[25 February 2010]
I did a lot of mining during my first play through of Mass Effect 2. I did a lot more than I had to, and when the game ended, I had thousands of units of resources, while at the same time I’d researched pretty much every upgrade I could. I probably spent more than two hours in excess of what was necessary guiding that scanner around planets, waiting for the squiggly line to spike, and for my controller to start vibrating in my hand. As mini-games go, it’s not thrilling. Of course, it’s not terrible either. The simple system reminds me of what using a metal detector on the beach must be like, which makes thematic sense. The hide and seek element means that technically, I guess, it’s a kind of game, albeit one requiring only patience rather than strategy or skill. However, within the context of a game in which I was heavily invested in building up my crew and doing the best job possible in my quest to save the galaxy, I mined and mined and mined with nary a complaint until now.
But as I scanned and probed, I had a lot of time to think, and I wondered if there was some more productive way that someone could exploit my mindless willingness to mine for the greater good of The Normandy and her crew. The first thing that came to mind was the work being done at reCaptcha.net. We’ve all seen captchas when registering with web sites: you have to identify the word to prove that you’re human. ReCaptcha uses two words instead of one, one is for security testing and the other is a scanned image from an old printed book. By entering what you interpret that the scan as saying, you add to the database of reliable translations of scanned texts, helping to eliminate optical character recognition errors. Obviously the Folding At Home project for Playstation 3 re-purposes the gaming console for some sort of public good, but it just takes advantage of idle CPUs, not the player’s own cognitive skills.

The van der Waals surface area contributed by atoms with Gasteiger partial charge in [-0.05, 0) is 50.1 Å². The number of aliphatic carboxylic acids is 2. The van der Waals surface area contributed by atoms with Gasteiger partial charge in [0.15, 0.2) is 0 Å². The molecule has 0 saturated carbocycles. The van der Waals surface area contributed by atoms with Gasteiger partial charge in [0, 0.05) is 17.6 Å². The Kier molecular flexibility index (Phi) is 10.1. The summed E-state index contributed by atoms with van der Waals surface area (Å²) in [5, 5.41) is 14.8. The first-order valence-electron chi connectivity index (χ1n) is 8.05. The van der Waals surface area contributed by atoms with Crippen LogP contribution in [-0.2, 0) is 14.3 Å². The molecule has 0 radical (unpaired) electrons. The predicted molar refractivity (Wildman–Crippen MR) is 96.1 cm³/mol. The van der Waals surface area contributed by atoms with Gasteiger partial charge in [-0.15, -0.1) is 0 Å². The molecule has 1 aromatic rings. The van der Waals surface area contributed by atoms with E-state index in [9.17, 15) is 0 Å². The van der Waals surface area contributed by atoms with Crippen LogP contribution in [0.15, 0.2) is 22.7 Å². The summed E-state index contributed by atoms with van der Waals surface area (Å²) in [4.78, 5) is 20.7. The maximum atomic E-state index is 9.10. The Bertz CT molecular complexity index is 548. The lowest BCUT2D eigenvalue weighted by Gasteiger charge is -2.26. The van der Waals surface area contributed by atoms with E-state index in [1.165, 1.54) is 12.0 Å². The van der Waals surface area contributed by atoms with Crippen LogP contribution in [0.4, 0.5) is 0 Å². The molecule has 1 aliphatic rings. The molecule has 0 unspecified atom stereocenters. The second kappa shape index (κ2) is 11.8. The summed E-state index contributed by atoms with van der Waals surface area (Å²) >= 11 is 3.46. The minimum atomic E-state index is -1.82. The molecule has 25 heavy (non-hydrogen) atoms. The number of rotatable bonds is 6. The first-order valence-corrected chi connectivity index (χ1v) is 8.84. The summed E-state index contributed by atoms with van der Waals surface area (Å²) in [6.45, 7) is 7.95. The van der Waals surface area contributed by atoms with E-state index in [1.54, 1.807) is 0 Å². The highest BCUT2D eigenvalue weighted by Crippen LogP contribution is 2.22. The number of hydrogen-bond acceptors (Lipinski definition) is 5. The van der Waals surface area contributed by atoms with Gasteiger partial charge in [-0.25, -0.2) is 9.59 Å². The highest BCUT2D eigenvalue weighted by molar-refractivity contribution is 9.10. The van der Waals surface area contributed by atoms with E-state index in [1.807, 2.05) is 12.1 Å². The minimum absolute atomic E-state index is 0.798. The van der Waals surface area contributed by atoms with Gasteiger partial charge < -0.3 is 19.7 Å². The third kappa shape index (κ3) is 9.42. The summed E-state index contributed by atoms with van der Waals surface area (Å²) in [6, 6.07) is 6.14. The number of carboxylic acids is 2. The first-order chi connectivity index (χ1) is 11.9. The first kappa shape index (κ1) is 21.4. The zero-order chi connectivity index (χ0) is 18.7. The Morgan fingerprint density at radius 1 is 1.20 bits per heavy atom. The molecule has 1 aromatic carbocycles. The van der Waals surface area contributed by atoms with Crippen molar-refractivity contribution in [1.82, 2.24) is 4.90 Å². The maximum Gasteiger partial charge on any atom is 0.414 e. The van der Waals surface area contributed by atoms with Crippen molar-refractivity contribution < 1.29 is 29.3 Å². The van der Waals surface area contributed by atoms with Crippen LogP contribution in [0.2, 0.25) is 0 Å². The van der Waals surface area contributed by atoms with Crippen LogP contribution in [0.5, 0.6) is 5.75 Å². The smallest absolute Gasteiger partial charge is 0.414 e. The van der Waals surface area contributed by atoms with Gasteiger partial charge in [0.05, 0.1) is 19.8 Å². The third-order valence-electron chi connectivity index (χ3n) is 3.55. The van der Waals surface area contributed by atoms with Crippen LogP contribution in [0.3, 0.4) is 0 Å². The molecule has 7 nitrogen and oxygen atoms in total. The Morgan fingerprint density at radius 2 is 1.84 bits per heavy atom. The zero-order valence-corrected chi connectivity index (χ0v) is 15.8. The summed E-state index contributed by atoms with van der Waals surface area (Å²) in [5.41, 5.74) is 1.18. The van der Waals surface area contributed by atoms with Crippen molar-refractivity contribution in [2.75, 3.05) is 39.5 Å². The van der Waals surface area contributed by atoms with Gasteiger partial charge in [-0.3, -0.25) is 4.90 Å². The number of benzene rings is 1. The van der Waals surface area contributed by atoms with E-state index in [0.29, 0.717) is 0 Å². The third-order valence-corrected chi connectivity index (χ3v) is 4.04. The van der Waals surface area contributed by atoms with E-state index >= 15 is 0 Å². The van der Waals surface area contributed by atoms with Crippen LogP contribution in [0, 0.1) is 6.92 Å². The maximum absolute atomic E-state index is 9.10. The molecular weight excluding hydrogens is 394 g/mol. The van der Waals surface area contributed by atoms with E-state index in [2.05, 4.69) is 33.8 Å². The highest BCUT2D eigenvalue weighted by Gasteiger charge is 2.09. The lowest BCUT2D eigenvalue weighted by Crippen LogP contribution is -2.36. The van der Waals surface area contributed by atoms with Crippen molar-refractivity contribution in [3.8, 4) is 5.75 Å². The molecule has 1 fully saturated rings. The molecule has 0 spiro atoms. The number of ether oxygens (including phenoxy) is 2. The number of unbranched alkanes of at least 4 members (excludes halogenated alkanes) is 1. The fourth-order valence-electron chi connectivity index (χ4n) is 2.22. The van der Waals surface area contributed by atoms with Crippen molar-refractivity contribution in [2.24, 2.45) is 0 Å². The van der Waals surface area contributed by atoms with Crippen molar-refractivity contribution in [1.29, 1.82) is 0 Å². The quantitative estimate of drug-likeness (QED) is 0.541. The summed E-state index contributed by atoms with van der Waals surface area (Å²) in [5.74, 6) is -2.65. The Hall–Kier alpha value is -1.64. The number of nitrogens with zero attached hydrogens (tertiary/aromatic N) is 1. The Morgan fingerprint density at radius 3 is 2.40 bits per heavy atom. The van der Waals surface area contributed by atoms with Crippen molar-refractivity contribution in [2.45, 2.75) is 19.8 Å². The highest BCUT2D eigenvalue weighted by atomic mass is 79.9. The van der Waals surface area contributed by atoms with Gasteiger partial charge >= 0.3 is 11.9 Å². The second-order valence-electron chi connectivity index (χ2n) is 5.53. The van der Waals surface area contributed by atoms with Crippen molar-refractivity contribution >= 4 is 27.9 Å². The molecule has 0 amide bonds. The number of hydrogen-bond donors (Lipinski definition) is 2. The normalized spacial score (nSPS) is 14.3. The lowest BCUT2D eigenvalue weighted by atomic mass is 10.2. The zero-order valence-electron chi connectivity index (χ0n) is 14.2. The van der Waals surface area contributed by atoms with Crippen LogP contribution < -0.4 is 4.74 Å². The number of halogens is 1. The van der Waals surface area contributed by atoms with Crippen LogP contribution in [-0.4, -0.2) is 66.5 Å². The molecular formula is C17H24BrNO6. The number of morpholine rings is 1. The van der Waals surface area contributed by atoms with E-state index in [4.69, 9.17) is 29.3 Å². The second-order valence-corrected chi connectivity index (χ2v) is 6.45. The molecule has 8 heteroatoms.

What if instead of playing the hacking mini-game in Mass Effect 2 as it currently exists (which is actually pretty good), the game incorporated some reCaptcha data in that activity? Why not put that gamer brain power to some good use, since we’ve got it doing grunt work anyway? Mining through word recognition isn’t a great fit, I admit, but perhaps, there’s some other form of data crunching that would work. Maybe we could look for patterns in SETI data or help capture transcribe audio for the hearing impaired?
Or, how’s this for a crazy conspiracy theory? How about an espionage themed game where you have to closely examine pictures for signs of signature activities (say enemy troop movements), but in reality, your game is getting fed data directly from spy satellites and you’re doing analysis for the CIA. Oh, and if you do really good at that arcade game with the space ships, you can become the Last Starfighter. Oay, I’m rambling, I know. You know why? Because my brain is melted from so much damned mining! So, can anyone else think of good (or evil) uses to which our gaming drudge work could be applied?